This is not the first time that RTVS employees have suffered reprisals for disagreeing with the management. In 2018, at a time of political tension following journalist Ján Kuciak’s murder, several reporters were sanctioned after signing an open letter denouncing threats to editorial independence. The letter’s target was the director-general, Jaroslav Rezník, who is still in charge. A total of approximately 30 journalists have been forced to leave RTVS since then.

    • Environment

      • Here’s What Climate Change Will Mean for Bats
      • Climate tipping points are now imminent, scientists warn

        Thousands of scientists reiterated calls for immediate action over the climate crisis in an article published Wednesday in the journal BioScience.

        “The extreme climate events and patterns that we’ve witnessed over the last several years — not to mention the last several weeks — highlight the heightened urgency with which we must address the climate crisis,” said Philip Duffy, co-author of the study and executive director of the Woodwell Climate Research Center in the US state of Massachusetts.

      • The Only Way to Stop Global Warming

        One way exists to stop global warming, but the mutual feedback cycles that are now accelerating global warming might already have achieved enough speed of increasing temperature so as to prevent even that one way from working, and therefore the planet might already be doomed. Since the only way to stop global warming hasn’t yet even been proposed (much less tried), I shall now publicly propose it here, in accord with the adage “Better late than never.”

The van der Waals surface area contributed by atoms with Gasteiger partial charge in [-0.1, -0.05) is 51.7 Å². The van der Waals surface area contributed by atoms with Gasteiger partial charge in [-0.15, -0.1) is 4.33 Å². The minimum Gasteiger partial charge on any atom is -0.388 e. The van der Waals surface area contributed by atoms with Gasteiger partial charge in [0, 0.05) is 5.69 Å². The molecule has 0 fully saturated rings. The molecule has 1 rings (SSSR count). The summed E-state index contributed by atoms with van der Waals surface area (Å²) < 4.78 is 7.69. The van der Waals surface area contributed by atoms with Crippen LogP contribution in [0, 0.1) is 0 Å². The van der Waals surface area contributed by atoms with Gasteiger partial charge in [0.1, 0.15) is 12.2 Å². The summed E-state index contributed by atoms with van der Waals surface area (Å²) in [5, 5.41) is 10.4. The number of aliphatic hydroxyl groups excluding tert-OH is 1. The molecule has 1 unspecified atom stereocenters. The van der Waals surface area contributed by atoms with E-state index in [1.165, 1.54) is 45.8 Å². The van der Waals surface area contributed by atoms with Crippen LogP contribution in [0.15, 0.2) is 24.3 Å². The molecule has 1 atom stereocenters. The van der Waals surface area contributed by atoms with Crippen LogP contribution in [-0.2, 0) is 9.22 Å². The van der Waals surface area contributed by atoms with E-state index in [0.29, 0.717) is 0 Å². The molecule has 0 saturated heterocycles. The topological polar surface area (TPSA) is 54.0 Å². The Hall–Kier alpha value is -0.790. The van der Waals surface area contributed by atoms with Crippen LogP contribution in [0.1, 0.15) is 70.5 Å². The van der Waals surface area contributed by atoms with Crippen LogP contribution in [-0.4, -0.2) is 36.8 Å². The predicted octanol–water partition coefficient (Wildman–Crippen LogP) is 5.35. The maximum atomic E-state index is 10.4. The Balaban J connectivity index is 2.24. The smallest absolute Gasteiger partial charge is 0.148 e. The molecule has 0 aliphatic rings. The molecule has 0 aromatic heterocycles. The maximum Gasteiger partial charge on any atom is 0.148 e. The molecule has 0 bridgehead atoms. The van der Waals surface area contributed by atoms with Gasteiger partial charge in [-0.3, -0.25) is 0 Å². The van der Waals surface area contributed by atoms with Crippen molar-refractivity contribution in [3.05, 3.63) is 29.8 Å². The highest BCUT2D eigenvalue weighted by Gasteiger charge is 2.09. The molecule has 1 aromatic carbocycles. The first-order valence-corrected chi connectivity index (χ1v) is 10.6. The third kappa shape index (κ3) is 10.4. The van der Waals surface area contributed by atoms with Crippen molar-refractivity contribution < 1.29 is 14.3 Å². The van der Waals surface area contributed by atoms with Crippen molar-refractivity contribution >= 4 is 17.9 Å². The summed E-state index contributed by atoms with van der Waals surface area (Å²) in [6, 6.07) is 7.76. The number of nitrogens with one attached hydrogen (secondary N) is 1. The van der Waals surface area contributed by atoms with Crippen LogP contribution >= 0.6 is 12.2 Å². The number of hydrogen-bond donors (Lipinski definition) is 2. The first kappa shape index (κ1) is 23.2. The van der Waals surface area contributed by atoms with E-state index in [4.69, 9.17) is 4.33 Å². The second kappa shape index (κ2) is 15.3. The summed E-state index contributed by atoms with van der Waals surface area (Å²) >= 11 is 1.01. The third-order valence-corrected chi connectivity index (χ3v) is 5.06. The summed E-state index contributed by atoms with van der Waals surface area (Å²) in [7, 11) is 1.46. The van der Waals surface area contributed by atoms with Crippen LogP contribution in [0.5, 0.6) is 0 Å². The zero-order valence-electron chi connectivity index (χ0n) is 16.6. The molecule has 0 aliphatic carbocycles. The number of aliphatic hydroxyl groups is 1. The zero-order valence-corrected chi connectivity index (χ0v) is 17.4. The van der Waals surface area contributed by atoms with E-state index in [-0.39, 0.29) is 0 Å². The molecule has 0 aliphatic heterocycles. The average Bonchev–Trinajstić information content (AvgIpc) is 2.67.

The way to stop global warming (if it still can be stopped) is to ban purchases of stocks and of bonds — i.e., of all forms of investment securities (corporate shares and even loans being made to the corporation) — of enterprises that extract from the ground (land or else underwater) fossil fuels: coal, oil, and/or gas.

      • Energy

        • Toyota Led on Clean Cars. Now Critics Say It Works to Delay Them.

          Together with other automakers, Toyota also sided with the Trump administration in a battle with California over the Clean Air Act and sued Mexico over fuel efficiency rules. In Japan, Toyota officials argued against carbon taxes.

          “Toyota has gone from a leading position to an industry laggard” in clean-car policy even as other automakers push ahead with ambitious electric vehicle plans, said Danny Magill, an analyst at InfluenceMap, a London-based think tank that tracks corporate climate lobbying. InfluenceMap gives Toyota a “D-” grade, the worst among automakers, saying it exerts policy influence to undermine public climate goals.

        • Mexico’s methane leak rate twice as high as that of US, study finds